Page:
Pentax Q - how does the “midget” with an interchange lens mount system perform when used on a microscope?
The particularly small design of the Pentax Q and its tiny sensor have made us curious about whether the camera is advisable for microscopy. The fact that the 1/2.3” CMOS sensor is only slightly smaller than the usual 1/2” sensors in C-mount microscope cameras is enough to spark the interest of any microscope enthusiast.
The Pentax Q seems like a toy camera. However, despite its diminutive weight of just 200 grams, it is still very well built. Almost all of the back panel is taken up by the 7.5 cm display, but using the buttons is no problem, even for male users with larger hands, especially not in this age of smartphones and other electronic gadgets.
In comparison with other system cameras (Sony NEX series, Olympus Pen) with APS-C sensors, the sensor used in the Pentax Q is very small. As a result, signal-to-noise ratio is clearly inferior, but the the colour depth (36 bit) is the same. This means that the image quality declines significantly when higher ISO levels are used.
The Pentax Q (just the camera housing) is very simple to attach to a microscope (in our case: Zeiss Axioskop).
(image on the right) On the phototube, we needed a CMount_PentaxQ, a RelayLens05TC, a TUST37C and an Interface44.
We immediately noticed that the camera does not enable feeding the Live View image to the HD monitor via the HDMI cable. For this reason, it is not easily possible to control the Live View image from an external monitor. But the camera has an analog video output for Live viewing, but the picture quality is not too good. Image and video display is supported only in the replay mode. That is a very important function in microscopy, however, which significantly streamlines the workflow and thus increases productivity. We also miss the magnifying function in Live View mode, which is an essential feature in microscopy because it enables precise adjustment of the focal plane. But from firmware version 1.10 the magnifying function in Live View mode is possibile in two steps (2x and 4x).
To be able to work ergonomically, you should definitely also purchase a display mirror: the camera’s own monitor is not movable, so otherwise you would end up twisting yourself into knots to adjust the image controls.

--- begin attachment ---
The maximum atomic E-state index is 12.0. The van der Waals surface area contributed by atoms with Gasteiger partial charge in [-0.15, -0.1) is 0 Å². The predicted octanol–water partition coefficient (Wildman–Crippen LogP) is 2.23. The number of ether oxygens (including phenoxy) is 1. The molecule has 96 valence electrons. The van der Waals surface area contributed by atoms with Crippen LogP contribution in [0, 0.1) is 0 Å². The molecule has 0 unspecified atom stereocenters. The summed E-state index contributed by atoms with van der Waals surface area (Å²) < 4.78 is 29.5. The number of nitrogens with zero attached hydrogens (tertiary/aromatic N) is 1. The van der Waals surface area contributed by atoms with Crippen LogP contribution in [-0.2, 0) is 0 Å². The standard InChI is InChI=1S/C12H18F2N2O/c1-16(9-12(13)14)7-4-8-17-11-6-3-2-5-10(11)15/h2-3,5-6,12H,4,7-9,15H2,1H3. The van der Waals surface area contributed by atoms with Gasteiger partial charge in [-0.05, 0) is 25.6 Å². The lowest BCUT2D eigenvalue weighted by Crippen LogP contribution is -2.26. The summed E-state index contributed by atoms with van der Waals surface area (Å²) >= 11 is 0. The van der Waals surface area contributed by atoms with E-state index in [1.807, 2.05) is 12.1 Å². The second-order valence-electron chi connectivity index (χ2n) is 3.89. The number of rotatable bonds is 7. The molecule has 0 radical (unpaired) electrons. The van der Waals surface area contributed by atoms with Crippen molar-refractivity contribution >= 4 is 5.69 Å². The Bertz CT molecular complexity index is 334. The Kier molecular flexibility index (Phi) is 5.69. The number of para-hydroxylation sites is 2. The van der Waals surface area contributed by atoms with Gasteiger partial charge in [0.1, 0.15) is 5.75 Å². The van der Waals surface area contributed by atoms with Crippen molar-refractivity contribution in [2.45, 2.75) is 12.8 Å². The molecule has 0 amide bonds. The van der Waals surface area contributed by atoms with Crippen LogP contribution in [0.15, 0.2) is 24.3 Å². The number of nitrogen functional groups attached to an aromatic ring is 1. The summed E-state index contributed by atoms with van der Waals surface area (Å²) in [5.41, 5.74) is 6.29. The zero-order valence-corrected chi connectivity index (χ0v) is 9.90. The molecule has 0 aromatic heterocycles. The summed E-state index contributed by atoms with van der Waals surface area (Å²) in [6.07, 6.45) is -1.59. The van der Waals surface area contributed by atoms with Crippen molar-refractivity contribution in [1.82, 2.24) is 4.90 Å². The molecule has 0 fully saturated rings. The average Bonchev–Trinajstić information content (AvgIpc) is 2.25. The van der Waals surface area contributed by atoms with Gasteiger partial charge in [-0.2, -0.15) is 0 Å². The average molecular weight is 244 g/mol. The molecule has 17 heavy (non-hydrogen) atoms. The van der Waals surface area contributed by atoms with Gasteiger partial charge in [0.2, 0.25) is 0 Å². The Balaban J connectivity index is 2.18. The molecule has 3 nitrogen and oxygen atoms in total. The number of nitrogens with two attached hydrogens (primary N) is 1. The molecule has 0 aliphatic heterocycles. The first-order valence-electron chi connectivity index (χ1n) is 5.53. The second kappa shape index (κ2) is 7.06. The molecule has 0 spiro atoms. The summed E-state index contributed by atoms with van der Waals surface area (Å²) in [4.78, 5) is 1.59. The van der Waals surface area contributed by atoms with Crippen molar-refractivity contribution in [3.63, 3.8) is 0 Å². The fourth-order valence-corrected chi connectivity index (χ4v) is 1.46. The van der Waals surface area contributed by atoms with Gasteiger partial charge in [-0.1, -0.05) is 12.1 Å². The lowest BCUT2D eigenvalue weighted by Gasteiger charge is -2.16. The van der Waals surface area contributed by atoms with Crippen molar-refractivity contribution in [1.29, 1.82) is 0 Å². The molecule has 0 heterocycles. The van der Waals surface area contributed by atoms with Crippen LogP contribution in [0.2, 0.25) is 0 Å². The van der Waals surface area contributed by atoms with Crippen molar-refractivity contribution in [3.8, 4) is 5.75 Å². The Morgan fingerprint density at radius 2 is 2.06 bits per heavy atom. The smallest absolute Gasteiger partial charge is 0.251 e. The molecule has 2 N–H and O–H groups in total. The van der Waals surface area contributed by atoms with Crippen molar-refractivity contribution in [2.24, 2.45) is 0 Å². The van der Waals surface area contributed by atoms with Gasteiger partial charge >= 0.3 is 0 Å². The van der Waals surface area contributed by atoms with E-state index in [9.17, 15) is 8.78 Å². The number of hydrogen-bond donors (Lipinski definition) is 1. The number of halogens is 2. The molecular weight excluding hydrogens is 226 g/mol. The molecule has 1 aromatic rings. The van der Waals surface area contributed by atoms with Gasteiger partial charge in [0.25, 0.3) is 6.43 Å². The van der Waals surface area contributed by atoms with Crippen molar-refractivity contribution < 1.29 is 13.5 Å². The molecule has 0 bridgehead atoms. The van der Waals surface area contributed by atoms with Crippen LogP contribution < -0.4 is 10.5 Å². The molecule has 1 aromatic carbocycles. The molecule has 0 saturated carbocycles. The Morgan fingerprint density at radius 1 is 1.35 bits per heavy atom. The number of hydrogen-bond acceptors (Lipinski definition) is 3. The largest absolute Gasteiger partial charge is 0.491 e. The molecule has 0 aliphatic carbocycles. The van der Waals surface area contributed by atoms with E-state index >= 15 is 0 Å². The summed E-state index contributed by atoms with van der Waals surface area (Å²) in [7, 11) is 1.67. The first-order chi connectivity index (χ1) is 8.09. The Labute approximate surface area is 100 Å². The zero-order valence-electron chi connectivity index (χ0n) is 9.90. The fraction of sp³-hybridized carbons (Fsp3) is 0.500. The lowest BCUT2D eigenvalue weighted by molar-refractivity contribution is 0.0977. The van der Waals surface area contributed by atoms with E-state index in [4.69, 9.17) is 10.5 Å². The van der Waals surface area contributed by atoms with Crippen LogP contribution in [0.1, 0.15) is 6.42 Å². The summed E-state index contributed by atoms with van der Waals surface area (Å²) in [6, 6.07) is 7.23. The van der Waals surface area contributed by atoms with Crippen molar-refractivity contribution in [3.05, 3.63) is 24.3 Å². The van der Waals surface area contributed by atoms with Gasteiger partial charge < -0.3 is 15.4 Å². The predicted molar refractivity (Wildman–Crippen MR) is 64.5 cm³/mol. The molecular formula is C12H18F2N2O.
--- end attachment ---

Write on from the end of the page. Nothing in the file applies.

Another function that is important for microscopy is the continuous advance mode. The Pentax Q takes 5 frames per second, but only for a duration of 1 second. If you reduce the speed to 1.5 frames/second, more shots are possible. The maximum video resolution is 1,920 x 1,080 pixels (full HD) at 30 frames per second.
We are also excited about the interval function that takes images at user-definable regular intervals, which makes shooting time-lapse series particularly easy.
The colour deviations already mentioned in other reports also caught our eye (e.g. orange and yellow look a bit greenish, etc.).
The Pentax Q is suitable for microscopy only to a limited extent. One major shortcoming is the absence of a magnifying function in Live View mode (but from firmware version 1.10 the zoom function is available in two steps). However, the camera is definitely useful for microscopes that have only one C-mount port (with a factor of 0.5x) that is not interchangeable. In such cases, it is very easy to upgrade from a C-mount camera to system cameras.
Wishlist to Pentax:
Zoom function in Live View mode (from firmware version 1.10 available) and feeding the Live View image to the HD monitor via the HDMI cable.
Please look at our test review about the Pentax Q in macroscopy use here!
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